Schools have more than 1,520 subjects in the new high school – 03/17/2023 – Education

Schools have more than 1,520 subjects in the new high school – 03/17/2023 – Education

The country’s state education networks are offering at least 1,526 subject options in the new high school. Created under the argument that they would bring this step closer to the interests of young people, they have been the target of criticism from students and teachers for, according to them, taking class time away from traditional curriculum content.

Dissatisfied with the new structure of the school curriculum, students protested in more than 50 cities in all regions of the country last Wednesday (15) to pressure the government of Luiz Inácio Lula da Silva (PT) to revoke the model.

In a note, the MEC said it had the “conviction of subsidizing any decision-making and reassessment regarding the New High School based on broad and democratic dialogue”, which is why it decided to implement a public consultation with audiences, workshops, seminars and surveys with the school community about the process of implementing the model.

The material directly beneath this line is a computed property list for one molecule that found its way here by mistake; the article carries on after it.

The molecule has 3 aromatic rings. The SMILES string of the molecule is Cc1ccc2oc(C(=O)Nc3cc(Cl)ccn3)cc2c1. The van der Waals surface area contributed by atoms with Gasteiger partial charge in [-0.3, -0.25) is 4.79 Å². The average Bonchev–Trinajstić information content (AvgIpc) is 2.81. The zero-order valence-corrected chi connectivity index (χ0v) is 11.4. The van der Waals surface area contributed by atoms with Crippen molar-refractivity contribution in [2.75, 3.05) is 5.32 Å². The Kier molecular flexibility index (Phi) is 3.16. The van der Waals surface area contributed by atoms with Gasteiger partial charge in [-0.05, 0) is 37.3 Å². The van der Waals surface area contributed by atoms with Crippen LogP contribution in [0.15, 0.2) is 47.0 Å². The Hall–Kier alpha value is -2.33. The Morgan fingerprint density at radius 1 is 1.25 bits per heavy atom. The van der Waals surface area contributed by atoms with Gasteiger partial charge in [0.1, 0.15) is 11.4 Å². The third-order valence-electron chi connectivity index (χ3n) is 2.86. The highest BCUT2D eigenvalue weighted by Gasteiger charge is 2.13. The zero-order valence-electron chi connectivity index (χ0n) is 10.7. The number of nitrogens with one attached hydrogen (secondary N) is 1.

Survey made by Sheetwith the state Departments of Education (which are responsible for more than 80% of enrollments at this stage), shows that they offer at least 1,526 subject options.

This number may be higher because, in some states, schools have the autonomy to create as many and as many curricular components as they deem necessary.

In addition to the large number of disciplines offered across the country, the survey identified how the new secondary education was implemented differently in each state. While Piauí, for example, offers seven different disciplines to its students, the Federal District has 601.

Subjects are not offered in all schools or for all years, but they are, according to the secretariats, defined according to student demand. The folders do not explain, however, how this query of interest is carried out.

For students, the wide range of disciplines with such diverse themes hinders the learning of contents that they consider essential. In some schools, for example, classes such as RPG-conquerors of the world, Become a millionaire or extreme sports are offered.